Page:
When I visited the EEG, the neurologist saw me, and since she's a real expert, she began to suspect from the body movements what was going on. She was so kind as to take us as a priority. She asked her parents a few questions and found that mentally I was very developed (I'm interested in cars, music, books, I'll show how big I am, I know some basic nursery rhymes, I can answer how I am, I can clap with my hands, I'm very inquisitive, I have a beautiful tweezers grip...).Then she was the first to say it was that ugly diagnosis of Spinal Muscular Atrophy I. My parents hoped until the last moment that it wouldn't be true. In our family, it was time for tears, depression, stress and dreamless nights. My parents' misfortune was compounded by being worried about my older sister. Unfortunately, further examinations such as EMG and genetics confirmed the disease. It turned out my sister was healthy, but I was confirmed with a milder, yet serious type of illness. At 14 months, I was diagnosed with Spinal Muscular Atrophy II."
The diagnosis was too overwhelming for us. We were only lucky that Maxik had such a supportive nurse that didn't make fall into despair. Suddenly, the world stopped for us. We felt like there was no point in anything, everything was kind of flowing around... that feeling of despair and pain is indescribable to anyone who hasn't experienced it. Especially, when at first we were told that Maxik was going to die within 2 years, because the neurologist told us he had type I, which luckily wasn't confirmed in the end. Then the feeling of despair was replaced by anger from a ruined life. A person goes through several stages in such a life situation. In the end, we realized that we had to work, take it as it is, move on and fight. The pain in our hearts will remain forever. How many times do tears come to our eyes when we see a healthy boy running around the same age. Sometimes there come the times when we cry, but then we put it back together quickly. Because despair and crying won't help us fight. We are trying to take a positive approach that helps us move on. We've reconsidered our entire life so far, and we're trying to be supportive of each other. Genetic diseases are always serious and we are happy to live in a time that offers us at least some medicine and a way to fight the disease. Maxík is an amazing, cheerful and bright guy who loves mainly cars, music and animals. When he smiles, snuggles and hugs us around our neck... nothing is more important in the world. Every moment spent together is worth it, and that's what life is all about! Plus, he's a warrior with body and soul, and he just doesn't want to give up. We are convinced that it was the weeping that we experienced when he was a baby that he wanted more than his body allowed him to. Our wish is that Maxíček becomes self-sufficient thanks to treatment in combination with rehabilitation and to live to a normal age. We're going to fight hard and we're going to do everything we can for him. Even though fate didn't wish him well, we want to live life as it is and enjoy it.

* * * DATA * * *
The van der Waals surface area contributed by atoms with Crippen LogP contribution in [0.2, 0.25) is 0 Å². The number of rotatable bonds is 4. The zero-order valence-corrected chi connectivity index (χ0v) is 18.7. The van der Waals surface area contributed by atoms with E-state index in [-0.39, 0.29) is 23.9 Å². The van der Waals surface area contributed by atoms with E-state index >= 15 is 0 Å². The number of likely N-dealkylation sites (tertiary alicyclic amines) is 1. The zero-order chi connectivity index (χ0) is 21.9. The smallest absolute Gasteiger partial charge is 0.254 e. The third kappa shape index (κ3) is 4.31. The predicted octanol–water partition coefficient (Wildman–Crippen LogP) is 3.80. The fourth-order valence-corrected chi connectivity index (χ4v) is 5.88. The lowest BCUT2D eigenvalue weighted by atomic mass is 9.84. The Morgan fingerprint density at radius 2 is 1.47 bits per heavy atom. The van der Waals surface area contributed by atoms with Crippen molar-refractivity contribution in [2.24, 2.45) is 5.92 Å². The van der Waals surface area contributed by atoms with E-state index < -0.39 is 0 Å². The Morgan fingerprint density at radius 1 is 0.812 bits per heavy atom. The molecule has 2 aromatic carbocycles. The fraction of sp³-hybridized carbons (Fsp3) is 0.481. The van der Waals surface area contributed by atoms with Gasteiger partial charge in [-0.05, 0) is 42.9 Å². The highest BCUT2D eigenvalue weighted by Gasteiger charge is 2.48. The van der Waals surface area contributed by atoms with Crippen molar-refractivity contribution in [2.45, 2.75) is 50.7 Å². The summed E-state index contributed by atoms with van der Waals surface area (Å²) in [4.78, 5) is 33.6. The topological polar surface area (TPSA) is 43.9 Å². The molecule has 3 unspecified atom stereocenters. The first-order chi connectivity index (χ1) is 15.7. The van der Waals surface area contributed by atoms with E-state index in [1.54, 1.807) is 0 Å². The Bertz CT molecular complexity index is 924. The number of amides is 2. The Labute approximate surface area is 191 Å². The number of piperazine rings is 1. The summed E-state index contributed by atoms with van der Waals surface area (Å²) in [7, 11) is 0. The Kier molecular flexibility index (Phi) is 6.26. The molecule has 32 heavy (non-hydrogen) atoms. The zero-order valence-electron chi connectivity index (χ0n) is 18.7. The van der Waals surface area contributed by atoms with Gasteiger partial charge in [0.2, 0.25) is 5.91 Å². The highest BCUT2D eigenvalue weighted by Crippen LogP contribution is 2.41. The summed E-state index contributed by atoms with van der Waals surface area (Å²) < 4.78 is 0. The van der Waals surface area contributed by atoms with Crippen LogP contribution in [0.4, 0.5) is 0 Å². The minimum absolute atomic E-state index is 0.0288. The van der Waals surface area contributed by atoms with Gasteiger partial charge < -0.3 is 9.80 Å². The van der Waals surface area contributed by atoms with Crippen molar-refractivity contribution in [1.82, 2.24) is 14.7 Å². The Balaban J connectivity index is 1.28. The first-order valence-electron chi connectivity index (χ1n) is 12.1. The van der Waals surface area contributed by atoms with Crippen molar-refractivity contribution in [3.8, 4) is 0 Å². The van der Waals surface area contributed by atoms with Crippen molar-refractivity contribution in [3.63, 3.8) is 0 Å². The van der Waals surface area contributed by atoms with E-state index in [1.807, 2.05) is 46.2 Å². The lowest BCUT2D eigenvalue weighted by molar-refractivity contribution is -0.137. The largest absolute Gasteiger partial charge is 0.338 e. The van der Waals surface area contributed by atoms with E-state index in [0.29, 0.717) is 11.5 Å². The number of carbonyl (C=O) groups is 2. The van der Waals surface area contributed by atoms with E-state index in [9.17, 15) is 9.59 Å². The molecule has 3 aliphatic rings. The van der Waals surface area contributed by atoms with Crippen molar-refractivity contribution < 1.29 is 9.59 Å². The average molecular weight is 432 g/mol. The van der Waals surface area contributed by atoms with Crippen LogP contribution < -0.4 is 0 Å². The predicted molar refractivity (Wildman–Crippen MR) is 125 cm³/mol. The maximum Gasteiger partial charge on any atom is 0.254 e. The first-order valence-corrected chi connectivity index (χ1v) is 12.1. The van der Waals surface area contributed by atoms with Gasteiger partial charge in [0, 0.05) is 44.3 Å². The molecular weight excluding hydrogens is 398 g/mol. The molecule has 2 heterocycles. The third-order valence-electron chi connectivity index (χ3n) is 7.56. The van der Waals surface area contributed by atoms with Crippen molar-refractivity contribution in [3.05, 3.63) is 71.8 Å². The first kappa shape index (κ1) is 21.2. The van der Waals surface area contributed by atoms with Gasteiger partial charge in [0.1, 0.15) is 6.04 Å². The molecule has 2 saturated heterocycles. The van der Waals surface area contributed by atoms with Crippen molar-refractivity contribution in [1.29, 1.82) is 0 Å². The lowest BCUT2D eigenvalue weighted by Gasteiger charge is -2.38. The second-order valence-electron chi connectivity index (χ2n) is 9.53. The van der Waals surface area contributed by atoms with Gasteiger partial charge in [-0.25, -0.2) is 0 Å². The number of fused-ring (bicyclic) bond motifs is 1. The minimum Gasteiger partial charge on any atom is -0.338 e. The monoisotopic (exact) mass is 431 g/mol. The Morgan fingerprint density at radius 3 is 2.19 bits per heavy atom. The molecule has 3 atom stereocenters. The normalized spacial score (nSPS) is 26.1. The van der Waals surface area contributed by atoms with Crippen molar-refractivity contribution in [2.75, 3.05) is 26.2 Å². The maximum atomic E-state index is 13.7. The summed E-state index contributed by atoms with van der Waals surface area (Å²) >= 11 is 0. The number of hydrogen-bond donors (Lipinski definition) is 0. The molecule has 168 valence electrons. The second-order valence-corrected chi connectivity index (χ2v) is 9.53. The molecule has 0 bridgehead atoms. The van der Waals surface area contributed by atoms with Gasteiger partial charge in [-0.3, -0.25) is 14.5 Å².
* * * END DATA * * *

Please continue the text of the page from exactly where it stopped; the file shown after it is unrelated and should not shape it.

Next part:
Thank you for all your support, whether it's a kind word or financial support. Both are important and we appreciate it immensely. You become part of our struggle and give us more strength. We thank you with all our heart...
Simona a Jiří Moslerovi, Maxík's parents